Ovarian cancer is often called the “silent killer.” Like pancreatic, liver and stomach cancer, ovarian cancer rarely announces itself in its early stages, which is why the overall five-year survival rate is just 47.4%. With early diagnosis, the five-year survival rate is 92% — but only 15% of women get diagnosed before the disease has spread.
In its report, “Cancer Facts & Figures 2020,” the American Cancer Society estimated 21,750 women would be diagnosed with ovarian cancer, and approximately 13,940 women would die from the disease in 2020. This makes ovarian cancer the fifth-leading cause of cancer-related death in women. Overall, one in every 78 women in the United States will develop ovarian cancer in her lifetime.
The good news is that the number of women who develop ovarian cancer, and the number who die from the disease, has been falling since the 1980s, likely because of a greater use of oral contraceptives, which studies find can reduce the risk of ovarian cancer by 50% when used for five or more years.
There are three main types of ovarian cancer: epithelial, germ cell and sex cord stromal. Epithelial, which begins in the outer surface of the ovary, is most common, accounting for between 85% to 90% of ovarian cancers.
Symptoms of ovarian cancer are vague and can often be mistaken for other conditions, especially in the early stages of disease. They include:
- Pelvic or abdominal pain
- Feeling full quickly or having difficulty eating
- Urinary urgency or frequency
- Back pain
- Pain during sex
- Constipation or upset stomach
- Changes in a woman’s period
If you experience these symptoms more than 12 times a month, see your healthcare provider.
The risk of developing ovarian cancer increases with age. Most women are diagnosed after menopause, with half of all ovarian cancers occurring in women 63 years of age or older.
An important risk factor for ovarian cancer is family history. If your mother, sister or daughter has (or has had) ovarian cancer, you have an increased risk. A family history of breast or colorectal cancer also can increase your risk due to mutations (changes) in the so-called “breast cancer genes,” BRCA1 or BRCA2. Up to 25% of ovarian cancers result from gene mutations. These genes normally help prevent cancer by making a protein that prevents cells from rapidly multiplying. But defects in the gene allow cells to divide very rapidly, increasing the risk of “mistakes” that can lead to cancer.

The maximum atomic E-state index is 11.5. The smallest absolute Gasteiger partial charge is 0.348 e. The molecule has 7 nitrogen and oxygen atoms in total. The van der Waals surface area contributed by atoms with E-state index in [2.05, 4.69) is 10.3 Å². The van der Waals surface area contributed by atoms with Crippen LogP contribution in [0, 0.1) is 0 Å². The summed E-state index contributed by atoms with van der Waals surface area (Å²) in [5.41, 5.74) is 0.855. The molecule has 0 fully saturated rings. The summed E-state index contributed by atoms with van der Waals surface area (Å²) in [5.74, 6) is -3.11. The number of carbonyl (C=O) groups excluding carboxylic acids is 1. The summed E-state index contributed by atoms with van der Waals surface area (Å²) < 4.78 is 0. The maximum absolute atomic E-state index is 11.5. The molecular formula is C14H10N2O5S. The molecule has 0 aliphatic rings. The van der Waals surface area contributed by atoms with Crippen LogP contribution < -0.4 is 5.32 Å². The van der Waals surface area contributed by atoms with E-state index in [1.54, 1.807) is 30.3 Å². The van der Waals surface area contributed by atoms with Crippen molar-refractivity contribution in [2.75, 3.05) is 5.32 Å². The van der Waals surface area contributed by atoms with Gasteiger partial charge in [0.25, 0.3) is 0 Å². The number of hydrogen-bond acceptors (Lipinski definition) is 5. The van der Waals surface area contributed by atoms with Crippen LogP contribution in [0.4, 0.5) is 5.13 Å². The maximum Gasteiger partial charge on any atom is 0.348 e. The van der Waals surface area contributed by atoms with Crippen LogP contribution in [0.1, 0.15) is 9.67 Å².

Women may also have their tumors tested to see if any mismatch repair genes (MMR) or other gene changes are present. Mutations in the MMR gene are associated with increased risk of ovarian cancer. Changes in these genes are often seen in people with Lynch Syndrome.
The overall lifetime risk of ovarian cancer is 1.2%.
- Women with the BRCA1 mutation have a lifetime risk of ovarian cancer between 39% and 46% by age 70.
- Women with the BRCA2 mutation have a lifetime risk of ovarian cancer between 10% and 28% by age 70.
Other risk factors include having obesity; having had a late pregnancy, fertility treatment, or hormonal therapy after menopause; having a personal history of breast cancer; and smoking.
There are no specific recommendations for ovarian cancer screening. The United States Preventive Services Task Force has stated that populationwide screening can cause more harm than good. There are dangers associated with unnecessary surgeries, for instance, and no major studies have shown that large-scale screening reduces the risk of death from ovarian cancer, unlike with breast cancer.
However, women at high risk of ovarian cancer (those with a strong family history of the cancer and/or genetic mutations) should talk to their healthcare provider about getting screenings and pelvic exams; a blood test to check for levels of a protein called CA-125, which can be a marker for ovarian cancer; and a transvaginal ultrasound.